November 14, 2011
I’ve been learning some awful things about seafood lately. For example:
The U.S. inspects only TWO PERCENT of all imported seafood.
What percentage of all seafood in the U.S. is imported?
EIGHTY FIVE PERCENT.
Of that two percent that’s actually tested, FORTY PERCENT of seafood tests “positive for banned drugs that are not safe for human health,” carcinogens like nitrofuran and and malachite green. And there are many, many more chemicals aren’t even tested for.
On top of that, half of the world’s seafood is raised in farms, and antibiotics are liberally dumped into the water of farmed fish.
Most people consider fish to be the healthiest of meats. But considering the carcinogens, chemicals and antibiotics that come along with the fish, it’s looking like this belief is incorrect.
On to the environmental consequences of seafood: did you know that for about 7-8 shrimp caught by commercial fishing, TEN POUNDS of ‘trash fish’ are killed and thrown, dead, as trash, back into the ocean?? I learned that fun fact from this TED talk by Brian Skerry, a man who’s been photographing the seas for the last 30 years. He’s witnessed the changes that have happened in that brief timespan, and shares some incredibly beautiful, and incredibly awful, underwater photos.
In this fish-related article, which you should read, since it’s by one of my favorite writers Mark Morford, Morford vacillates between hope and despondency when faced with the reality of running out of tuna. There are a mere 9,000 bluefin tuna left in the Gulf, now surely many fewer after the BP spill and the dispersal chemicals the company dumped into the ocean – which turn out to be even more toxic than the oil itself.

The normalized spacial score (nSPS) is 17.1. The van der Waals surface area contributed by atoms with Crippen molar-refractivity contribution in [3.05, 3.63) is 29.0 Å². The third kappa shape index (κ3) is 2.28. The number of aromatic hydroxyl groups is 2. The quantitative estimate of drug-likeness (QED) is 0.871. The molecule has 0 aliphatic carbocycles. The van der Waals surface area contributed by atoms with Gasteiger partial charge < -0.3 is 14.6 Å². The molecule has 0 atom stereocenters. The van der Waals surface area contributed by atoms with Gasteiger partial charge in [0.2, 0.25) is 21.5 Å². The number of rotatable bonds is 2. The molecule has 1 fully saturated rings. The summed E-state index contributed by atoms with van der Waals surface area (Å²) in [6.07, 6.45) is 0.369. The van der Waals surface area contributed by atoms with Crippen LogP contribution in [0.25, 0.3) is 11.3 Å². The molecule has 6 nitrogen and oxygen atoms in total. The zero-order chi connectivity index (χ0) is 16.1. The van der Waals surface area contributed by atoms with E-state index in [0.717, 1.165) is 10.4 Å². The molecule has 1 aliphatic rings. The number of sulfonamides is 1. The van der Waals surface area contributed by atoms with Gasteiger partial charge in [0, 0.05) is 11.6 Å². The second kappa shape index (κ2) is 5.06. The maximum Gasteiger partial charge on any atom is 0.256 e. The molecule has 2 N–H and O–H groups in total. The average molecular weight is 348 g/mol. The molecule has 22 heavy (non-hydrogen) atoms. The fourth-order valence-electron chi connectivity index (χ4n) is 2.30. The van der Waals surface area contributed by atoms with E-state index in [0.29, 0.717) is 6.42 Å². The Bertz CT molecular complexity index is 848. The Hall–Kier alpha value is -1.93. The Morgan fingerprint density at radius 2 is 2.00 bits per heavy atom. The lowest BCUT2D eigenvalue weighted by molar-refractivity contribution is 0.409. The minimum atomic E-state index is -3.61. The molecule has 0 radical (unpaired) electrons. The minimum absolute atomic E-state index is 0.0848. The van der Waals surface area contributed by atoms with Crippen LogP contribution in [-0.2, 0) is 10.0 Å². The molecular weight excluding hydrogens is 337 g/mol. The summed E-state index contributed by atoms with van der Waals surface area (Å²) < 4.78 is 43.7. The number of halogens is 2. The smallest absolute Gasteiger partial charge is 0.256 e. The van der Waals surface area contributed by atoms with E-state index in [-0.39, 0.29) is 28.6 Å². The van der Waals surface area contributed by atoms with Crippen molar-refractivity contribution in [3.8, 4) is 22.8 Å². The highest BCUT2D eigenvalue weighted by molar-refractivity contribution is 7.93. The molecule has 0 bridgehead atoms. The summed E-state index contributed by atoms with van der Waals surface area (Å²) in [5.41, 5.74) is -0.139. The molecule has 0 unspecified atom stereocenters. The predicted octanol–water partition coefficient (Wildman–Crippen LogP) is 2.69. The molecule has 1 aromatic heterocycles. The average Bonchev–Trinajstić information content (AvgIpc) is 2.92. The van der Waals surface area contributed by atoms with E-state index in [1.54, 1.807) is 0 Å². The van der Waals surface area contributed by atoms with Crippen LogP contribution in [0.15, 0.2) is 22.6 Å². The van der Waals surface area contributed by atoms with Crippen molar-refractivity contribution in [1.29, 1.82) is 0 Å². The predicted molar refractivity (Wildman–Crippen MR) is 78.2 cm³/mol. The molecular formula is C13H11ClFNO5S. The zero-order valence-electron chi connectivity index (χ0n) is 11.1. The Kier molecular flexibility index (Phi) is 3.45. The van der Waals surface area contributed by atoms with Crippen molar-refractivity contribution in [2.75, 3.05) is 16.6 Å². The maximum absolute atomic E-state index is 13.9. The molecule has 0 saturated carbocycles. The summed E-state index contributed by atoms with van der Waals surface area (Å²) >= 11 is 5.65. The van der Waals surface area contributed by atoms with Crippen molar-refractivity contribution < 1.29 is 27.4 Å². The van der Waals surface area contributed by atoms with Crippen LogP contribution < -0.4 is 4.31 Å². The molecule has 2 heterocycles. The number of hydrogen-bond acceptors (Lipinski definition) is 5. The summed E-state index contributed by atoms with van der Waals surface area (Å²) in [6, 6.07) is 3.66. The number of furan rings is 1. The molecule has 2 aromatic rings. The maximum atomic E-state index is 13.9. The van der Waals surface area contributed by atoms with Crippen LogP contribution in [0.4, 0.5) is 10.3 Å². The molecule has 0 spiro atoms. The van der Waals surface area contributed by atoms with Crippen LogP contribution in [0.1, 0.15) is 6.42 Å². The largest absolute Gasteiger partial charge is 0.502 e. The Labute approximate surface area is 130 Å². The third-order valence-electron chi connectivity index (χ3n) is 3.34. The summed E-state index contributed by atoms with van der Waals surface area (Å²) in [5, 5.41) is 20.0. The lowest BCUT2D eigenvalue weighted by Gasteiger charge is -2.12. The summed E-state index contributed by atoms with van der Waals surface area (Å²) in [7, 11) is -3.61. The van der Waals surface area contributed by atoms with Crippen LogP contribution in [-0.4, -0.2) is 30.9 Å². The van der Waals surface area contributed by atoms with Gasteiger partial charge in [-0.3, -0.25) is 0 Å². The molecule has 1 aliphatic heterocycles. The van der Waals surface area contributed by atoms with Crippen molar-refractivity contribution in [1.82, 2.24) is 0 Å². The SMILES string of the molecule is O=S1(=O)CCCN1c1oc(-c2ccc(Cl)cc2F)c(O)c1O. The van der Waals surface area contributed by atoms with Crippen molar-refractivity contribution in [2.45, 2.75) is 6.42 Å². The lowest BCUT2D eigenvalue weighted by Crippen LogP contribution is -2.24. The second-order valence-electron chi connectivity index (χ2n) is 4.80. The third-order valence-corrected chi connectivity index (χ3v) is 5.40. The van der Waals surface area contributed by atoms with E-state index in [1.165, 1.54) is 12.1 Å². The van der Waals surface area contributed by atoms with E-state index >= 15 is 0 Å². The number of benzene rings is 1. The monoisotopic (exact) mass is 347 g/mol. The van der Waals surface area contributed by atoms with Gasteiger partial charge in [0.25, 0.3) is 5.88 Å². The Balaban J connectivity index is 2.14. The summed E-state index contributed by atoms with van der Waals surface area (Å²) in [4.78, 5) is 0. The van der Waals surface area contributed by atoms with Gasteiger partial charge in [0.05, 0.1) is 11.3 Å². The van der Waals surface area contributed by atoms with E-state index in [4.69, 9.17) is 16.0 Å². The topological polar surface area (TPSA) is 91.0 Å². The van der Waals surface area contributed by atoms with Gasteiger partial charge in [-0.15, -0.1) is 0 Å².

“Destroy them, and we destroy more than just another everyday, “disposable” species. Their destruction will be a profound marker, a signifier of something far larger and more ominous. Like the honeybees, like the drowning polar bears, like the fresh water crisis, the end of tuna will be of those epic fails we look back upon in a few years and say, “There. Right there. That was one of the signs.” We don’t get many more.
My Republican moment came as I was nearing the end of the piece, feeling sickened and increasingly depressed, to the point where a sense of abject fatalism finally struck, a sense of just giving up, that wickedly painful moment where the heart has to step away from the scene before it implodes, and the survivalist/capitalist mind takes over and just powers through the nightmare, greedily gabbing on to whatever bits of gristle it can suckle.”
Our oceans, aside from being poisoned with runoff and heat and acid and chemical pollution and oil spills and dispersals, are being fished to the point of emptiness. From overfishing.org:
Worldwide, about 90% of the stocks of large predatory fish are already gone.
In 1900 our oceans contained at least six times more fish than they do in 2009.
I could go on, but I’m sure you’re already getting depressed.
While I love seafood, I cut way back a few years ago after my Ayurvedic doctor counseled me against consuming it. He says that seafood rots quickly in your digestive system and contributes to acidity; I tend towards acidity anyways, so it’s something I should avoid (this may or may not be true for other people, though the American diet is heavily acidic).
I am planning on attending one last high-end sushi dinner at a closed-door restaurant here in Buenos Aires in December, but after learning all of the above, after that I am considering giving up seafood entirely; for my own health and the health of the planet. We’ve all heard the Gandhi’s quote, “Be the change you wish to see in the world.” Well, the change I wish to see is the end of the destruction of our oceans, and I definitely wish not to get cancer. So if giving up seafood is a step in those directions, that’s what I choose to do.